“Rx Kids aims to improve health, equity and opportunity by increasing economic stability, housing and food security, health care utilization, and many other outcomes such as hope, joy, and dignity to improve infant and maternal health and well-being and life-long outcomes. Research will evaluate the impact of Rx Kids on participant health and community-wide outcomes,” Flint mom Ashley Strozier quoted in the Rx Kids booklet. The link for the Rx Kids booklet is at the top of this article.
Darwin Hence, Flint dad
“I am a parent and citizen of the city of Flint who has been helping Dr. Mona for alost a year on Rx Kids. When she first introduced it to the group, I instantly knew that it would be a huge task to achieve. With consistency and committed effort, the impossible is becoming a reality for the kids and residents of the city of Flint,” Flint dad, Darwin Hence quoted in the Rx Kids booklet. The link for the booklet is at the top of this article.
“When it’s for everybody there’s no stigma” Hanna-Attisha
“It’s for everybody — not based on income. We’re the poorest city in the state… so when it’s for everybody, there’s no stigma. This [Rx Kids] is society saying we believe in you, we’re walking alongside of you… this is what we do..” Hanna-Attisha said.
“Early childhood science has demonstrated the lifelong consequences of adversity, but also the promise of bold, preventative and justice-driven interventions,” A nationally recognized pediatrician, Hanna-Attisha is the founding director of the MSU-Hurley Children’s Hospital Pediatric Public Health Initiative, a model community partnered program working to improve child health equity.
“An incredibly effective way to reduce child poverty and improve health and well-being” Dr. Shaeffer
“The evidence is piling up that direct cash payments to families with children are an incredibly effective way to reduce child poverty and improve health and well-being. Rx Kids takes this work to the next level,” said Shaefer. “We’re excited to see the immense good that can be accomplished by supporting all expectant and new mothers across the entire city of Flint, and to share these lessons with the nation.”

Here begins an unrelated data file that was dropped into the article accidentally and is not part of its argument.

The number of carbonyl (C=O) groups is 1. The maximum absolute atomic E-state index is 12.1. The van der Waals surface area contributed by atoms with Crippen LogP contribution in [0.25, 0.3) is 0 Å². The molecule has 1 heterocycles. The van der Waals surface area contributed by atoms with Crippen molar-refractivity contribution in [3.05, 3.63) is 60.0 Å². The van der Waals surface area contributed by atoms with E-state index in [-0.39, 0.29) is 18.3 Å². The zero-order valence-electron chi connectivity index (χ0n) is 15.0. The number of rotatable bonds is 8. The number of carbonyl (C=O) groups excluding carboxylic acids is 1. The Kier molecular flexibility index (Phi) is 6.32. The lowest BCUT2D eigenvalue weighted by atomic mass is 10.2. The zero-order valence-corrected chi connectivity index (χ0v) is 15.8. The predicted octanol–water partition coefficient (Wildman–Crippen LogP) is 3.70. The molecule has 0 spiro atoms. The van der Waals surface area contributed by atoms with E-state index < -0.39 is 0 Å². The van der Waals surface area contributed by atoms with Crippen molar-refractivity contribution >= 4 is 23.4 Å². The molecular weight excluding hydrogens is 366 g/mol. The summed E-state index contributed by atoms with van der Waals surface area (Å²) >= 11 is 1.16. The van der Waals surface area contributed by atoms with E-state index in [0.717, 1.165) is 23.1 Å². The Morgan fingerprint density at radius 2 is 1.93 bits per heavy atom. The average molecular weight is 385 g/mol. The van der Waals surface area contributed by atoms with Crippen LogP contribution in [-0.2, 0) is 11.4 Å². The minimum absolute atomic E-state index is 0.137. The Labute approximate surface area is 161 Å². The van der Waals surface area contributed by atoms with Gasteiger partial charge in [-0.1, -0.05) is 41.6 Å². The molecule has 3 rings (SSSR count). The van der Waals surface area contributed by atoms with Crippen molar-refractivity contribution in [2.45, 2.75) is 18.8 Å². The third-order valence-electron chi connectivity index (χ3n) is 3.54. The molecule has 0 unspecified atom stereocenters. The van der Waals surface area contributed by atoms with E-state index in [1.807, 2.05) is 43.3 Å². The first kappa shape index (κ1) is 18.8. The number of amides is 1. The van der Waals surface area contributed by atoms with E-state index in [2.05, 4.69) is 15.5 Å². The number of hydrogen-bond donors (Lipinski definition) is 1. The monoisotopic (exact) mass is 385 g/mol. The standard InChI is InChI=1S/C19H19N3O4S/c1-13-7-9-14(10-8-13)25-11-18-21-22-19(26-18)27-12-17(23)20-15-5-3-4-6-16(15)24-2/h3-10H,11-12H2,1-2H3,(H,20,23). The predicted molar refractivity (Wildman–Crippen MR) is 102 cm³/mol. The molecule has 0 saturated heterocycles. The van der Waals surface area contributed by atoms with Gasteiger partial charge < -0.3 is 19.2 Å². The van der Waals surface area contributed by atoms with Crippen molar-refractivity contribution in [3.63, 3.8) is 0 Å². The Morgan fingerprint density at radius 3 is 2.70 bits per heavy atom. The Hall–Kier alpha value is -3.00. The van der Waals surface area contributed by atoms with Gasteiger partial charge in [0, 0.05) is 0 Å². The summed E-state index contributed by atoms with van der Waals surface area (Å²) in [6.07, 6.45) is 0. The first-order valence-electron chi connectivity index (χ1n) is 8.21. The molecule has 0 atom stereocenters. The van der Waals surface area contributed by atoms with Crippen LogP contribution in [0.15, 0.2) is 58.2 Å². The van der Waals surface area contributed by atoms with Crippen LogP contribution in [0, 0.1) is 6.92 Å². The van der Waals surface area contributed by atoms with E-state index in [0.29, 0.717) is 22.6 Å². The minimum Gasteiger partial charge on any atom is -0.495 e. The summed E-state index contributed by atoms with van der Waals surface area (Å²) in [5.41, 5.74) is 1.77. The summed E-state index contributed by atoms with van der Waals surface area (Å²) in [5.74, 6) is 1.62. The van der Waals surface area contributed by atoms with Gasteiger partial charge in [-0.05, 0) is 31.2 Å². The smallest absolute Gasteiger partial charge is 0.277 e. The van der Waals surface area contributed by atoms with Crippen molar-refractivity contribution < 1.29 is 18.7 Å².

The Ruth Mott Foundation has awarded $1.2 million to Michigan State University for Rx Kids, “We’re incredibly proud to support this innovative citywide approach to investing in Flint children and families, especially in the wake of the water crisis and a global pandemic,” said Raquel Thueme, president of the Ruth Mott Foundation. The Ruth Mott Foundation’s award of $1.2 million over three years is the largest single grant commitment in the history of the Foundation, which has focused its grantmaking on the northern half of Flint since 2016.
“According to U.S. Census data, approximately one in every two children in Flint grows up in poverty – a rate that is more than three times worse than the state and national childhood poverty rates. The childhood poverty rate in some north Flint neighborhoods is as high as 80%, as shown in Census data displayed on the Foundation’s North Flint Community Dashboard. Children living in areas of concentrated poverty are more likely to have poorer health and more likely to experience developmental and academic difficulties.
“By providing funds that families can use for whatever they need most, Rx Kids aims to disrupt a root cause of inequities and disparities while supporting families with dignity and trust during the developmentally crucial first year of a child’s life,” according to a press release from the Ruth Mott Foundation.
EVM Reporter Canisha Bell can be reached at email@example.com.
EVM Managing Editor Tom Travis can be reached at firstname.lastname@example.org